Immunodeficiency can be seen in patients receiving chemotherapy or in hematologic malignant neoplasms. Fever is concommittent with neutropenia (neutrophil <500/uL) or impaired cell-mediated immunity. The lack of immune response masks a potentially dangerous course. Infection is the most common cause.[1][2][3]

Human immunodeficiency virus (HIV)-associated

Further information: Human immunodeficiency virus

HIV-infected patients are a subgroup of the immunodeficient FUO, and frequently have fever. The primary phase shows fever since it has a mononucleosis-like illness. In advanced stages of infection fever mostly is the result of a superimposed illness.[1][2][3]

Some important causes

Extrapulmonary tuberculosis is the most frequent cause of FUO.[2] Drug fever, as sole symptom of an adverse reaction to medication, should always be thought of. Disseminated granulomatoses such as Tuberculosis, Histoplasmosis, Coccidioidomycosis, Blastomycosis and Sarcoidosis are associated with FUO. Lymphomas are the most common cause of FUO in adults. Thromboembolic disease (i.e. pulmonary embolism, deep venous thrombosis) occasionally shows fever. Although infrequent, its potentially lethal consequences warrant evaluation of this cause. Endocarditis, although uncommon, is another important thing to consider. An underestimated reason is factitious fever. Patients frequently are women that work, or have worked, in the medical field and have complex medical histories.[1]


A comprehensive and meticulous history (i.e. illness of family members, recent visit to the tropics, medication), repeated physical examination (i.e. skin rash, eschar, lymphadenopathy, heart murmur) and a myriad of laboratory tests (serological, blood culture, immunological) are the cornerstone of finding the cause.[1][3]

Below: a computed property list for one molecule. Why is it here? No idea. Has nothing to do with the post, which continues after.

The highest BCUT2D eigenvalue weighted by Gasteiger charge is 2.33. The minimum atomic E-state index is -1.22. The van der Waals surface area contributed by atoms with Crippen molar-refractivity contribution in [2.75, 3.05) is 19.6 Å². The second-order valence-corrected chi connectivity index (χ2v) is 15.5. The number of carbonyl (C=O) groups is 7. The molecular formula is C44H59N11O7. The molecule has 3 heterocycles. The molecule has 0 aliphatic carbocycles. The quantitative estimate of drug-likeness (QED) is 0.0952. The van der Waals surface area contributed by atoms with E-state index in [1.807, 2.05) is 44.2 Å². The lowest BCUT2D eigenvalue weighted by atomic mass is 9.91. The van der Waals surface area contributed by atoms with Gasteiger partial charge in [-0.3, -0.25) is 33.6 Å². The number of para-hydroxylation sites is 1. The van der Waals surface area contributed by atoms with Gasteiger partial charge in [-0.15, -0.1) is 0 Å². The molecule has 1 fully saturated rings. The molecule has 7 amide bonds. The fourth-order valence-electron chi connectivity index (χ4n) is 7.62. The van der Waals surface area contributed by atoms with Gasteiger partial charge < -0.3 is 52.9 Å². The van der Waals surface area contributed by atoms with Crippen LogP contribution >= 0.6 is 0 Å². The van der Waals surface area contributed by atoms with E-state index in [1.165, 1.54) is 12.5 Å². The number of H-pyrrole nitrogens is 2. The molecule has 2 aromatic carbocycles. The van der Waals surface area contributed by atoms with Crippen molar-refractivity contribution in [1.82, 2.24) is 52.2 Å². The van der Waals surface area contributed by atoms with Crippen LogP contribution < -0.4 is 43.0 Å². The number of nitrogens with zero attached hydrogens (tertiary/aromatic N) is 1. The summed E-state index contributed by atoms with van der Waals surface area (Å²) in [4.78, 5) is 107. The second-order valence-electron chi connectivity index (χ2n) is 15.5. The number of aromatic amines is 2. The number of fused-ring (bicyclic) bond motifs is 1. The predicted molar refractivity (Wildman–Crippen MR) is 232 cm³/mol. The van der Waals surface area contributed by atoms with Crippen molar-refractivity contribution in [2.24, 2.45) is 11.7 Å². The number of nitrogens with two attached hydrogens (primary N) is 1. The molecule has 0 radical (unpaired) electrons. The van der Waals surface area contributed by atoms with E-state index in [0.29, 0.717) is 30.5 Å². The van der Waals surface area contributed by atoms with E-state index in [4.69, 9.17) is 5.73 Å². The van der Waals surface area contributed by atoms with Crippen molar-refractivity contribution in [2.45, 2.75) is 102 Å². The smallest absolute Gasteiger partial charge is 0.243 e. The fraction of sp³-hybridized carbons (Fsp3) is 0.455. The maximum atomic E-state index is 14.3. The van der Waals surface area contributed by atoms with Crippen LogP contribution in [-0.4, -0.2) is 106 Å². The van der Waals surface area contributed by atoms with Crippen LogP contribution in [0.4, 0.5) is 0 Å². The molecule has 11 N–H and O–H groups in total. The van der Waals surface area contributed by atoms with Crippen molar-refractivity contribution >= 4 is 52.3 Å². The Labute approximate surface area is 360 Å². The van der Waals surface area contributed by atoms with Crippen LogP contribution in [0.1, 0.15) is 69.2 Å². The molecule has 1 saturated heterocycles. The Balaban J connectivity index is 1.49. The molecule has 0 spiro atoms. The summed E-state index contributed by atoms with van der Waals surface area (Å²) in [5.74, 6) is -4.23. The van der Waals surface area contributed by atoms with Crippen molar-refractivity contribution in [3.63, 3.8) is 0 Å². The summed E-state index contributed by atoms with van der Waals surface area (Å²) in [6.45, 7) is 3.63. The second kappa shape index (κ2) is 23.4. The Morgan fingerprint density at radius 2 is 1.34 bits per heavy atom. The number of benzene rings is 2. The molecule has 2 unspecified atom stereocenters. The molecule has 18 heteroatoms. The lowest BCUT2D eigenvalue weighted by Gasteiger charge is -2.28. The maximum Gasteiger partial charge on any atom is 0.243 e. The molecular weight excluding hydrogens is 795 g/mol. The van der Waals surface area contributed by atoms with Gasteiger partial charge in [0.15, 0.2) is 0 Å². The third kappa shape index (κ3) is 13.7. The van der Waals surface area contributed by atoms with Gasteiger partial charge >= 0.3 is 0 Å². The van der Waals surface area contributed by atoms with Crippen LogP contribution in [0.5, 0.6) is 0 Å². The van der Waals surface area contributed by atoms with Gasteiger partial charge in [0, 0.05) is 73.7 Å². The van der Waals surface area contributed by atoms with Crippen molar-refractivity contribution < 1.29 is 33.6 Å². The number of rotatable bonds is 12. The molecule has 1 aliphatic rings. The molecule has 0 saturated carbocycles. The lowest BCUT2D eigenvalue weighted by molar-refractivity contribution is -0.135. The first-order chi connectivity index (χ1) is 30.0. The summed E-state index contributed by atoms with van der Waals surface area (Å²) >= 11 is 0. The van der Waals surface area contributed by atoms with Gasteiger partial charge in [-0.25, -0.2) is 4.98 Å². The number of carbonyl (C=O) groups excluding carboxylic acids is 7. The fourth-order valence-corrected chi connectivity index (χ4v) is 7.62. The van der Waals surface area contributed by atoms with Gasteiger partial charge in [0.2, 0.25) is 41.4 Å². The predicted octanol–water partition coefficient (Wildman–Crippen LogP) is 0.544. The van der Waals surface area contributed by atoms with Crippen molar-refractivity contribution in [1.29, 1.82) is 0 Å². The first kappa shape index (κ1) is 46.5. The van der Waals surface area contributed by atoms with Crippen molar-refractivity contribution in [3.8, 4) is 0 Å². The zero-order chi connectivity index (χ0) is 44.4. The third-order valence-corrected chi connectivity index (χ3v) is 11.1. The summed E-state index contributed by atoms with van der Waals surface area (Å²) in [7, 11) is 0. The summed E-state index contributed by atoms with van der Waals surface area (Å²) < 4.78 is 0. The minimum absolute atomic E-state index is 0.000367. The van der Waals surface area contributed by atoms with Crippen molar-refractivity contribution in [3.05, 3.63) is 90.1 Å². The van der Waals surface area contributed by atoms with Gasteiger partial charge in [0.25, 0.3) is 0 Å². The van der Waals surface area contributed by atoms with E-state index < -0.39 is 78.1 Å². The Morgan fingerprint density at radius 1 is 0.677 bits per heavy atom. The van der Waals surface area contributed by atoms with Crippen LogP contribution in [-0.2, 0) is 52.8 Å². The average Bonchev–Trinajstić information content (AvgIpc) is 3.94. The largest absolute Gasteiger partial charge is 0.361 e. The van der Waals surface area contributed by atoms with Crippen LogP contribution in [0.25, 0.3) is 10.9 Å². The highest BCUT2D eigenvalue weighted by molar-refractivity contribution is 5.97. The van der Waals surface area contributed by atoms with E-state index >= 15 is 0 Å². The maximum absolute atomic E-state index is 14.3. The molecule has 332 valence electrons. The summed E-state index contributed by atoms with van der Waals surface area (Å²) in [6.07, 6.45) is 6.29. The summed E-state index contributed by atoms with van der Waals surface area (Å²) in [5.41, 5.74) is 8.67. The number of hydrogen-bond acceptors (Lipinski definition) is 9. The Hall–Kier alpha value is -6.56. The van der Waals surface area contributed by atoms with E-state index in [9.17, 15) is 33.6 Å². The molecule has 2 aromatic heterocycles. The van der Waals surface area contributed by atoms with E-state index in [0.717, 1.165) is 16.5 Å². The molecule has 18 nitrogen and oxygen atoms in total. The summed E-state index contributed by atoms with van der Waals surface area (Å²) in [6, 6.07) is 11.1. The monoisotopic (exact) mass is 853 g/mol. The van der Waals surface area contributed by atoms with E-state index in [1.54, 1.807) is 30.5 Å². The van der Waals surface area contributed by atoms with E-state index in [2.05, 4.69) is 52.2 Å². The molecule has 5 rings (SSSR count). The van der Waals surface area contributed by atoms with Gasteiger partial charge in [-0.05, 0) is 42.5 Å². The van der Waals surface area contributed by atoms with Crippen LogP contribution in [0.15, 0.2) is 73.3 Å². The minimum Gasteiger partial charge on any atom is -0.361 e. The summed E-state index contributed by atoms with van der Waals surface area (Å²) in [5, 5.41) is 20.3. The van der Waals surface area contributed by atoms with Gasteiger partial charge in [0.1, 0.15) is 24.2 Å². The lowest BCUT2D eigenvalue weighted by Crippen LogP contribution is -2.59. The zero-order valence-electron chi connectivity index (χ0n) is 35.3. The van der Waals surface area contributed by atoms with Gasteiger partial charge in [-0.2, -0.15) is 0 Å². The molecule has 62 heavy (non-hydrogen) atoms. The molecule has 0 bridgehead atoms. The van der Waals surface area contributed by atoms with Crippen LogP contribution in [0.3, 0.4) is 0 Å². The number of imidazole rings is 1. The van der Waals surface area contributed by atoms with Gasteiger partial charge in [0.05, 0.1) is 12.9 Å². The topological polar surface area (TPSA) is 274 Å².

Other investigations may be needed. Ultrasound may show cholelithiasis, echocardiography may be needed in suspected endocarditis and a CT-scan may show infection or malignancy of internal organs. Another technique is Gallium-67 scanning which seems to visualize chronic infections more effectively. Invasive techniques (biopsy and laparotomy for pathological and bacteriological examination) may be required before a definite diagnosis is possible.[1][3]

[Positron Emission Tomography] using radioactively labelled Fluorodeoxyglucose (FDG) has been reported to have a sensitivity of 84% and a specificity of 86% for localizing the source of fever of unknown origin.[6]

Despite all this, diagnosis may only be suggested by the therapy chosen. When a patient recovers after discontinuing medication it likely was drug fever, when antibiotics or antimycotics work it probably was infection. Empirical therapeutic trials should be used in those patients in which other techniques have failed.[1]